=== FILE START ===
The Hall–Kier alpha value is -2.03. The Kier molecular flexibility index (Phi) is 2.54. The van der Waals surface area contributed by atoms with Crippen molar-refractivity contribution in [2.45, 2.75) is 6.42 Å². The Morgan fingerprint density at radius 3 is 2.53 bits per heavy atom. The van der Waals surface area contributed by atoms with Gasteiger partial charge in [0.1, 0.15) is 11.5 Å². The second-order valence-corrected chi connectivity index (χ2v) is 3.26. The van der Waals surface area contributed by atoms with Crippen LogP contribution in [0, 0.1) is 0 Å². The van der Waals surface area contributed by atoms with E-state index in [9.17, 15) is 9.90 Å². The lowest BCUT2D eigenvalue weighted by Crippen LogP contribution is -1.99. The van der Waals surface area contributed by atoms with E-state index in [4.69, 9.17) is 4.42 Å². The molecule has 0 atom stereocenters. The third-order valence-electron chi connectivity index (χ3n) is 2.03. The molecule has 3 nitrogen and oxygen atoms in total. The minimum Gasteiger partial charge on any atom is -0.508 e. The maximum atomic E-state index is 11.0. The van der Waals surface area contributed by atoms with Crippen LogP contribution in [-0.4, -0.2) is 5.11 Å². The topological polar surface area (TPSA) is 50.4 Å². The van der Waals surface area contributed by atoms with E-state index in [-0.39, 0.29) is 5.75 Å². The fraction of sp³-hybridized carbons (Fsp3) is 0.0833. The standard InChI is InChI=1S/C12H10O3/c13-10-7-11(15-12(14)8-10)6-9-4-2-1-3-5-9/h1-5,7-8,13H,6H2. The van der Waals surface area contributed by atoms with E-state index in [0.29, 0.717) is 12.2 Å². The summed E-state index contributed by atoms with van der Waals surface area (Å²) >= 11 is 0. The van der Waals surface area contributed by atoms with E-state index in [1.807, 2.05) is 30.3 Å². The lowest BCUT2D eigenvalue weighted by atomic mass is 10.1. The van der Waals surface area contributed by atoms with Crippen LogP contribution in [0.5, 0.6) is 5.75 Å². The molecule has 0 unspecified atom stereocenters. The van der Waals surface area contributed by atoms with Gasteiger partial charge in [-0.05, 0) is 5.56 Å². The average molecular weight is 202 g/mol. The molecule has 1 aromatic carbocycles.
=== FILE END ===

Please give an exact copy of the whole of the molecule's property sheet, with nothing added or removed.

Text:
The Hall–Kier alpha value is -2.03. The Kier molecular flexibility index (Phi) is 2.54. The van der Waals surface area contributed by atoms with Crippen molar-refractivity contribution in [2.45, 2.75) is 6.42 Å². The Morgan fingerprint density at radius 3 is 2.53 bits per heavy atom. The van der Waals surface area contributed by atoms with Gasteiger partial charge in [0.1, 0.15) is 11.5 Å². The second-order valence-corrected chi connectivity index (χ2v) is 3.26. The van der Waals surface area contributed by atoms with Crippen LogP contribution in [0, 0.1) is 0 Å². The van der Waals surface area contributed by atoms with E-state index in [9.17, 15) is 9.90 Å². The lowest BCUT2D eigenvalue weighted by Crippen LogP contribution is -1.99. The van der Waals surface area contributed by atoms with E-state index in [4.69, 9.17) is 4.42 Å². The molecule has 0 atom stereocenters. The third-order valence-electron chi connectivity index (χ3n) is 2.03. The molecule has 3 nitrogen and oxygen atoms in total. The minimum Gasteiger partial charge on any atom is -0.508 e. The maximum atomic E-state index is 11.0. The van der Waals surface area contributed by atoms with Crippen LogP contribution in [-0.4, -0.2) is 5.11 Å². The topological polar surface area (TPSA) is 50.4 Å². The van der Waals surface area contributed by atoms with E-state index in [-0.39, 0.29) is 5.75 Å². The fraction of sp³-hybridized carbons (Fsp3) is 0.0833. The standard InChI is InChI=1S/C12H10O3/c13-10-7-11(15-12(14)8-10)6-9-4-2-1-3-5-9/h1-5,7-8,13H,6H2. The van der Waals surface area contributed by atoms with E-state index in [0.29, 0.717) is 12.2 Å². The summed E-state index contributed by atoms with van der Waals surface area (Å²) >= 11 is 0. The van der Waals surface area contributed by atoms with E-state index in [1.807, 2.05) is 30.3 Å². The lowest BCUT2D eigenvalue weighted by atomic mass is 10.1. The van der Waals surface area contributed by atoms with Crippen LogP contribution in [0.5, 0.6) is 5.75 Å². The molecule has 0 unspecified atom stereocenters. The van der Waals surface area contributed by atoms with Gasteiger partial charge in [-0.05, 0) is 5.56 Å². The average molecular weight is 202 g/mol. The molecule has 1 aromatic carbocycles.